Tuesday, November 20, 2007

Born To Be A Chattel

Journal No. 9

English 48A
Dr. Scott Lankford
Author I Chose: Harriet Jacobs
I. "The slave child had no thought for the morrow; but there came that blight, which too surely waits on every human being born to be a chattel."

II. Harriet Jacobs speaks from her personal memories about what limitations a slave grows up with.

III. Jacobs provides her readers with an intimate look into the lives of slave children. Growing up without a mother or father, many of these children are unable to connect with their families. If a child does get to stay with a family-member, it is likely that they will eventually be separated and sold off to another slave owner. Family is where children are able to get the most support and encouragement. When children do not have families (even non-biological families) to encourage them to thrive, they may not have the spirit or the will to do it on their own. In addition, slave children see their loved ones (friends and family) sold off or beaten for the slightest actions. When these children are forced to witness these cruelties they slowly become less optimistic and less motivated to live life. Not to be too cliche, but their spirits have been broken, in a sense. You have no ability to get the education that you see your white peers receiving, you'll always have the same raggedy shirt (and often no pants, as Jacobs points out), you'll never be allowed to keep your own children for long, and you may never be able to leave on your own free will. On top of that, if you were able to leave the plantation, you would never be able to apply for the better-paying job, no matter how much more qualified than your white counter-parts you might be. The world of this time was so cruel and abusive towards slaves that children were not spared the "ideals" that the masters had set forth. The world that they lived in usually began at birth and you never questioned what your lot in life was. I suppose in some ways, having no hope as a child was easier to live with than having hope that was cruelly crushed over and over again.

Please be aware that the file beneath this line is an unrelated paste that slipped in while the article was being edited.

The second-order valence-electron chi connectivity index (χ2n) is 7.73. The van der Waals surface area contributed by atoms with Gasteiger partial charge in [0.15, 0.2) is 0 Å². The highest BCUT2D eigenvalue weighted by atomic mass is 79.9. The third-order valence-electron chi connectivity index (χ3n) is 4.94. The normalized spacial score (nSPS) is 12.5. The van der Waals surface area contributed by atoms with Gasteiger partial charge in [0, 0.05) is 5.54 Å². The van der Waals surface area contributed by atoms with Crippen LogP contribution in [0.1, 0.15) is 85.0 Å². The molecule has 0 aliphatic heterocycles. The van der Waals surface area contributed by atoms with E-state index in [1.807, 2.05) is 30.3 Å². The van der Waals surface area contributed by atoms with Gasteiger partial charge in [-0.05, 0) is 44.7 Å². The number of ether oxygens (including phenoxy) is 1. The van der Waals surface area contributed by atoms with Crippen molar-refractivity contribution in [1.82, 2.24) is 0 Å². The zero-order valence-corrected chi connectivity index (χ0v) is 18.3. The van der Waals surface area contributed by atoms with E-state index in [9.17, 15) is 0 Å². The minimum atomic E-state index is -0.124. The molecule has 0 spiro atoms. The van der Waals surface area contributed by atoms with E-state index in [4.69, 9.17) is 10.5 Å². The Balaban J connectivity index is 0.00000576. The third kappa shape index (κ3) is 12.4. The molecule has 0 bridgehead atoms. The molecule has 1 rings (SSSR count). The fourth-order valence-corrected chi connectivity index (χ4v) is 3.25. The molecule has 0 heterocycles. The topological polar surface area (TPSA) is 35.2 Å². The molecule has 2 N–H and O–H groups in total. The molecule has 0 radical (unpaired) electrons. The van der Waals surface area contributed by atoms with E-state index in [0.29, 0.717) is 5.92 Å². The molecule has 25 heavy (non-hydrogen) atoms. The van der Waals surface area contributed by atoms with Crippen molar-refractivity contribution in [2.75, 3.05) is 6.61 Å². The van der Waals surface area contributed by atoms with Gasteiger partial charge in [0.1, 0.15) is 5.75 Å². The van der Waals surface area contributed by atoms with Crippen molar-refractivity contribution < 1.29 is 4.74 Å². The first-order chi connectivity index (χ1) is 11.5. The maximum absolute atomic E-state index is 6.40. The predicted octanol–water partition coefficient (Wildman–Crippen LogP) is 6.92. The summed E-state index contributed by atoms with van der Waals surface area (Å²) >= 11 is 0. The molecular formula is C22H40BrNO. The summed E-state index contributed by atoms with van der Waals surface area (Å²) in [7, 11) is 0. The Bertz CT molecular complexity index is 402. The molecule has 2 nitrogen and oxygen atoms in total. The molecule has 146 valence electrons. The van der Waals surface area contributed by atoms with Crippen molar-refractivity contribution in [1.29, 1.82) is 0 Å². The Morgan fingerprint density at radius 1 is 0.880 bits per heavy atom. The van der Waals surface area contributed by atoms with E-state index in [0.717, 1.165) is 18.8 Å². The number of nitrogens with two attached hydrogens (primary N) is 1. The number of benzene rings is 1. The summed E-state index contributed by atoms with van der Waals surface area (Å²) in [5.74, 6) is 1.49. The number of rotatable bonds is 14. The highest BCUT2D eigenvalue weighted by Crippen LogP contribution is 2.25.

1 comments:

drscottie said...

20/20 Nothing hurts more than hope crushed and extinguished.